SpouseBuzz

Love of Horses Helps This Air Force Family Bond

Tiffany Wisley, Langley Saddle Club head feeder, and U.S. Air Force Staff Sgt. Cody Wisley, 83rd Network Operations Squadron boundary protection supervisor, pose for a photo with their horses Spooks and Steel at the stables on Joint Base Langley-Eustis, Virginia. (U.S. Air Force/Areca T. Bell)
Tiffany Wisley, Langley Saddle Club head feeder, and U.S. Air Force Staff Sgt. Cody Wisley, 83rd Network Operations Squadron boundary protection supervisor, pose for a photo with their horses Spooks and Steel at the stables on Joint Base Langley-Eustis, Virginia. (U.S. Air Force/Areca T. Bell)

"That was the one negotiation that came with marrying into the military," Tiffany Wisley said. "If my horse can't come, it's not going to work."

Tiffany, a veterinarian's assistant, recalls looking at photos of her father holding her as a baby with her family's horses. They owned horses all her life and by the time marriage was on the table, she had one of her own -- Spooks.

She rescued Spooks a decade ago out of a show barn in Tennessee where his quality of life was not ideal. In return, Spooks helps with her stress and anxiety, and, according to Tiffany, saves her on a daily basis.

"Spooks got me through a lot of hardships in life," Tiffany said. "Hard family times, my husband's deployment to Korea for a year--that was our first deployment. I was pregnant, I lost my dog and he was like my first child ever. He improves my quality of life."

U.S. Air Force Staff Sgt. Cody Wisley, 83rd Network Operations Squadron boundary protection supervisor, guides his horse, Steel, at Joint Base Langley-Eustis, Virginia. Wisley visits Steel as often as he can because Steel helps relieve stress when Wisley hangs out and works with him. (U.S. Air Force/Areca T. Bell)
U.S. Air Force Staff Sgt. Cody Wisley, 83rd Network Operations Squadron boundary protection supervisor, guides his horse, Steel, at Joint Base Langley-Eustis, Virginia. Wisley visits Steel as often as he can because Steel helps relieve stress when Wisley hangs out and works with him. (U.S. Air Force/Areca T. Bell)

Growing up, U.S. Air Force Staff Sgt. Cody Wisley, 83rd Network Operations Squadron boundary protection supervisor, didn't know one day he'd own a horse, let alone two.

Although Cody has owned his horse Steel for only two years, he too finds comfort in the bond he's formed with him.

"It's better than having a dog. Having a horse; it's a different kind of bond," Cody said. "He just helps me if I'm having a bad day-- it's just nice."

Although the Wisleys' children are too young to ride, Tiffany said that she enjoys seeing the spark in her sons' eyes for the very thing that fuels her passion.

U.S. Air Force Staff Sgt. Cody Wisley, 83rd Network Operations Squadron boundary protection supervisor, feeds his horse, Steel, at Joint Base Langley-Eustis, Virginia. Wisley visits Steel as often as he can because Steel helps relieve stress when Wisley hangs out and works with him. (U.S. Air Force/Areca T. Bell)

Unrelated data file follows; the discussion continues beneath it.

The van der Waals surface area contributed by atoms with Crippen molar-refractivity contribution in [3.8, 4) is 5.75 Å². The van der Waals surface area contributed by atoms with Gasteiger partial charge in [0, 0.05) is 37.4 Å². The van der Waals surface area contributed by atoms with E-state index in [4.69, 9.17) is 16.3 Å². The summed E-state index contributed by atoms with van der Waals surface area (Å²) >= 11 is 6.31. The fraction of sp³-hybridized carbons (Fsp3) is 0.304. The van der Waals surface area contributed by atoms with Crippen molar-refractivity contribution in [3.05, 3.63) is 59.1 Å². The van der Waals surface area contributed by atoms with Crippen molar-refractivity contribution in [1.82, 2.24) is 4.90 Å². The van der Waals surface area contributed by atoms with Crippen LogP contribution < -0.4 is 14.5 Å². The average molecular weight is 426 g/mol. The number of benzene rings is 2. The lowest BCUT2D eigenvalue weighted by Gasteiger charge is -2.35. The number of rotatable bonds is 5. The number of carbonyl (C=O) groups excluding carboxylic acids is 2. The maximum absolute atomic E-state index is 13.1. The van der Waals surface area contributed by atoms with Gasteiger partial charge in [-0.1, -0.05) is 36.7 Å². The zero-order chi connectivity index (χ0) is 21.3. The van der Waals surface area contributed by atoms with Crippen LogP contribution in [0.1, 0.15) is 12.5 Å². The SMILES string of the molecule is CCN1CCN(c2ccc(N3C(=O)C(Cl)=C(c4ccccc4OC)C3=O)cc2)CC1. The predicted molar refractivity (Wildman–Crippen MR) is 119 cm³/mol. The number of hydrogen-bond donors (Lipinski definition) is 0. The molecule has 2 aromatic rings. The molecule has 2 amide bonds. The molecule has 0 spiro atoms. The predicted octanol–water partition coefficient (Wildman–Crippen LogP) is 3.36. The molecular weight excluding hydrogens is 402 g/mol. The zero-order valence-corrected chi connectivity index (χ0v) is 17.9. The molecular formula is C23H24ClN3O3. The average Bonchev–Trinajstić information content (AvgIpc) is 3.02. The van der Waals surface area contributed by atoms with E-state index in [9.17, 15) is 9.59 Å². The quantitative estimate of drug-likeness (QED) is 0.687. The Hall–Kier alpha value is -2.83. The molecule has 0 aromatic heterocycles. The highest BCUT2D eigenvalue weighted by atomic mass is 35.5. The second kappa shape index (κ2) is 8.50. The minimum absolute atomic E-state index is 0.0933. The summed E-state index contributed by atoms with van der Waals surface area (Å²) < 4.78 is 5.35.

U.S. Air Force Staff Sgt. Cody Wisley, 83rd Network Operations Squadron boundary protection supervisor, feeds his horse, Steel, at Joint Base Langley-Eustis, Virginia. Wisley visits Steel as often as he can because Steel helps relieve stress when Wisley hangs out and works with him. (U.S. Air Force/Areca T. Bell)

"They love kids and the kids love the horses--the kids are fierce, fearless little things," Tiffany said. "My 3-year-old will jump on and just start saying, 'yah, yah' just trying to make them run. He's my child -- payback times 10."

The Wisleys have enjoyed owning horses so much they moved on base to be closer to the stables. They've also assumed key roles at the Langley Saddle Club. Cody serves as the club's treasurer, while Tiffany is the primary feeder. She is responsible for all aspects of the horses care when it comes to feeding, medicating, and letting them out each morning and in for the evening.

"I'm a hands-on kind of person and I want to be able to see my horses every day," Tiffany said. "It's hard enough being a military spouse. I feel like at times you have to give up so much, so to be able to take your passion with you; I don't even have words for it."

According to Cody, the Wisley family usually takes their time at the stables as an opportunity to spend quality time together. However, he said horse ownership also helps him be a more responsible person-- something he and his wife hope to pass on to their children.

"I love the values it teaches the kids at a very early age," Tiffany said. "My dad taught us the value of a penny. If we wanted lunch money, we were mucking stalls. If we didn't clean stalls that day, we didn't go buy lunch."

For Tiffany, however, the biggest lesson that can be taught through owning horses is affection.

"I get nothing but love from them. It's nothing fancy. We don't get money from it," Tiffany said. "It's the values, respect and love. They make me a better person, hands down, a better mom and a better wife."

Show Full Article

Veterans Day Discounts and Events

Contact SpouseBuzz: